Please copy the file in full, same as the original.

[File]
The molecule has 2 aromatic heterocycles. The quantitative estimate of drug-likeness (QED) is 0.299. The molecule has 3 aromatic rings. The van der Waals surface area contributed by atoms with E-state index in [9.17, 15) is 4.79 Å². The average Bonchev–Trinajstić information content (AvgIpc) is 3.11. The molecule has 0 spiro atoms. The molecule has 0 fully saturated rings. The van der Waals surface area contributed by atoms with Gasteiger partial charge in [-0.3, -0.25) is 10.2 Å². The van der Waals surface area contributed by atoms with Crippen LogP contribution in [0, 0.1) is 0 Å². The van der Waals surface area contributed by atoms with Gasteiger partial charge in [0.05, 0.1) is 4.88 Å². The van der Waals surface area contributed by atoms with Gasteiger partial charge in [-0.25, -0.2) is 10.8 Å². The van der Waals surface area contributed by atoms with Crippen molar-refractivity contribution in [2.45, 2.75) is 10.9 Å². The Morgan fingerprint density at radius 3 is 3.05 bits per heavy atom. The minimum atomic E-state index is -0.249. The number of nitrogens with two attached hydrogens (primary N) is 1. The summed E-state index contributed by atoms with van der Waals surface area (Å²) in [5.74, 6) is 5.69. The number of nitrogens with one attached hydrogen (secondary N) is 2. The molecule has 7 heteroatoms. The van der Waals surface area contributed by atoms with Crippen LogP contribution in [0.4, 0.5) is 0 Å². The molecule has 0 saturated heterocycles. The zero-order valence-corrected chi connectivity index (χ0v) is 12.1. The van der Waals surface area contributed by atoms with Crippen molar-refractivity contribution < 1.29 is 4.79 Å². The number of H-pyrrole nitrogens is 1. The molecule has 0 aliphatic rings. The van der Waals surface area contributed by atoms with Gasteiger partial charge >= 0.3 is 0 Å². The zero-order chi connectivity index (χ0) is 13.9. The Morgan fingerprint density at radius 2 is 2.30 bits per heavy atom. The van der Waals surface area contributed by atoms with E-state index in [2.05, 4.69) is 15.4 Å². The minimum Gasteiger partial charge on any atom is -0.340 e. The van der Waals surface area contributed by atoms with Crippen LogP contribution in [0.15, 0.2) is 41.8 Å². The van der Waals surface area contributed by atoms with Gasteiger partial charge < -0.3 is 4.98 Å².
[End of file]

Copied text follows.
The molecule has 2 aromatic heterocycles. The quantitative estimate of drug-likeness (QED) is 0.299. The molecule has 3 aromatic rings. The van der Waals surface area contributed by atoms with E-state index in [9.17, 15) is 4.79 Å². The average Bonchev–Trinajstić information content (AvgIpc) is 3.11. The molecule has 0 spiro atoms. The molecule has 0 fully saturated rings. The van der Waals surface area contributed by atoms with Gasteiger partial charge in [-0.3, -0.25) is 10.2 Å². The van der Waals surface area contributed by atoms with Crippen LogP contribution in [0, 0.1) is 0 Å². The van der Waals surface area contributed by atoms with Gasteiger partial charge in [0.05, 0.1) is 4.88 Å². The van der Waals surface area contributed by atoms with Gasteiger partial charge in [-0.25, -0.2) is 10.8 Å². The van der Waals surface area contributed by atoms with Crippen molar-refractivity contribution in [2.45, 2.75) is 10.9 Å². The Morgan fingerprint density at radius 3 is 3.05 bits per heavy atom. The minimum atomic E-state index is -0.249. The number of nitrogens with two attached hydrogens (primary N) is 1. The summed E-state index contributed by atoms with van der Waals surface area (Å²) in [5.74, 6) is 5.69. The number of nitrogens with one attached hydrogen (secondary N) is 2. The molecule has 7 heteroatoms. The van der Waals surface area contributed by atoms with Crippen LogP contribution in [0.4, 0.5) is 0 Å². The molecule has 0 saturated heterocycles. The zero-order valence-corrected chi connectivity index (χ0v) is 12.1. The van der Waals surface area contributed by atoms with Crippen molar-refractivity contribution < 1.29 is 4.79 Å². The number of H-pyrrole nitrogens is 1. The molecule has 0 aliphatic rings. The van der Waals surface area contributed by atoms with Gasteiger partial charge >= 0.3 is 0 Å². The zero-order chi connectivity index (χ0) is 13.9. The Morgan fingerprint density at radius 2 is 2.30 bits per heavy atom. The van der Waals surface area contributed by atoms with E-state index in [2.05, 4.69) is 15.4 Å². The minimum Gasteiger partial charge on any atom is -0.340 e. The van der Waals surface area contributed by atoms with Crippen LogP contribution in [0.15, 0.2) is 41.8 Å². The van der Waals surface area contributed by atoms with Gasteiger partial charge < -0.3 is 4.98 Å².